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Online Identity Reflection

August 3, 2018 by Evan Harvey

Online Identity Reflection

By Evan Harvey

Dr. Green



Social media can be a confusing place when trying to decipher someone’s online identity versus a real identity. Normally people will discover social media by possibly a friend or family member and from there they take the initiative to start their own account and see what it’s all about. I personally did not care for its aspects but my mother became enveloped into and decided to make an account for me, where I slowly started to discover what social media was all about. It allows a person to create a different identity separate from their own lives and through this they convey certain messages about themselves or about topics they are passionate for. After searching my social media there are two distinct sides of my actual personality that show through it, my strong academic side as evidence of numerous accomplishment post made for a general audience and my humorous post made primarily for specific audiences, making it a fairly good representation of my character.

In terms of the online representation of myself and how I actually am, there are many posts that are able to demonstrate the two large sides of my personality, even though the only social media I’ve used is Facebook. For the academic side, one can see many post being made about personal achievements made while during college. For example, one of my most liked post is a result of actually being accepted into three different colleges. At that point almost, every semester there is some exciting development involving my academic achievements. I post significantly less than most users on Facebook so the ones I do make are ones either deemed important enough that I want friends and family alike to see, or revolve around my comedic side. To prove this, there are two post that expertly show this divide in character. One post in regard to my academic side is “I’m truly honored to be inducted into the national honor history society Phi Alpha Theta! I’ve done a lot to get this far and I’m excited for what the future holds,” which demonstrates a genuine appreciation and reflection of the accomplishments made during college (Harvey). If one where to only see this post because I don’t post quite often, they would believe me to be quite studious, and academic without knowing my humorous side as well. Many of the pictures of myself as well give off this academic side as many of them portray either a certificate or me standing in a picture with one.

For the humorous side of representation on social media, there is a certain characteristic of mine that goes along with Brakes ideas on inadvertent self-disclosure. There are very few post made that are personally made by me as for the most part I tend to only put important events of my life on there. Many of these specific posts are always geared towards a certain audience that I have in mind so there’s no real expectation of others liking, or even understanding what its about. For example, there was a recent post I created saying “Nintendo could have just announced Smash Brothers and it would have won E3” (Harvey). Now this statement assumes three things the target audience should know in order for it to make sense. They have to know what the company Nintendo is, what Smash Brothers is, and what E3 is. Without this knowledge the entire post makes no sense to people who don’t know what those three things are, but as for the small target audience trying to be reached, they would understand it entirely. Post made personally like this are a more accurate representation of the real me while academic posts are a better representation of my academic identity. Now the thing about this is that my mother who is surprisingly more active on social media than I am enjoys making numerous post on my Facebook wall. They are all posted without being checked first and because of that it can give misguidance on what my character is because it’s what my mother believes I am, not necessarily what I believe I am. While generally the posts are harmless, it may have the unattended effect of affecting future careers because the wrong impression could be given.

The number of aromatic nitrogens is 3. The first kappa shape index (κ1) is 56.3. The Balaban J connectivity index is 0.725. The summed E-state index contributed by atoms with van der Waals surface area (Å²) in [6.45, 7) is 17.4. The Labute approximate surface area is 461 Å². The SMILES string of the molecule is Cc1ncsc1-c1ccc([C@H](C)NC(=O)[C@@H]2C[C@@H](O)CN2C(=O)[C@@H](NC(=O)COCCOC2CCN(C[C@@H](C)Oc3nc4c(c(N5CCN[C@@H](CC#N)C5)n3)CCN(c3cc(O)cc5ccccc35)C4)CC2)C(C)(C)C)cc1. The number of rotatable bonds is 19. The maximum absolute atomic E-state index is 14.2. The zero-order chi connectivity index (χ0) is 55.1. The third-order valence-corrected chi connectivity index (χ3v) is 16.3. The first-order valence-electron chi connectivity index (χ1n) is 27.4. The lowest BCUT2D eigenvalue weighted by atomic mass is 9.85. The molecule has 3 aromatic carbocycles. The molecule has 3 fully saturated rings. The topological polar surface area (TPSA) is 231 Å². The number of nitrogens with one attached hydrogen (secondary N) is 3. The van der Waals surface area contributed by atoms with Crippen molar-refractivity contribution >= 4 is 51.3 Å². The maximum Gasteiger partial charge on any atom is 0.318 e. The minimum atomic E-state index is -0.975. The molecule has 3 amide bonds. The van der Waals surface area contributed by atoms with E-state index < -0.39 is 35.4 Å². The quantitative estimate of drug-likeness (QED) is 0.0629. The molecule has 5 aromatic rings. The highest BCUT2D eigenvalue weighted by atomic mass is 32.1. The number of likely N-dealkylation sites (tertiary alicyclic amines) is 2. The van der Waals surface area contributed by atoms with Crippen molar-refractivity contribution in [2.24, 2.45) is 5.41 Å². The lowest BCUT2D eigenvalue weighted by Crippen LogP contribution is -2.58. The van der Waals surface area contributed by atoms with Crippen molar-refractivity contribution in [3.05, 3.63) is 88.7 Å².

Looking through many of the post made on my Facebook wall, there are many positives and negatives that can be drawn from out that could potentially affect future circumstances. For the positives two things can be drawn from the post I make. The first is that the multiple academic achievement posts made can be a potential sign to future employers and companies of dedication and intelligence. The second is the humorous side can show candidness and laid-back side many might like or desire to see. For negative effects my social media presence could have, the concern comes from the post on the wall made by someone else. Potential Employers could see these posts and see a lack of seriousness or professionalism that may affect a person’s interpretation of my character.




Harvey, Evan. ‘I’m truly honored to be inducted into the national honor history society Phi Alpha Theta! I’ve done a lot to get this far and I’m excited for what the future holds.’ 29 April 2018, 7:05 p.m. Facebook post.

Harvey, Evan. ‘Nintendo could have just announced Smash Brothers and it would have won E3.’ 12 June 2018, 6:40 p.m. Facebook post.

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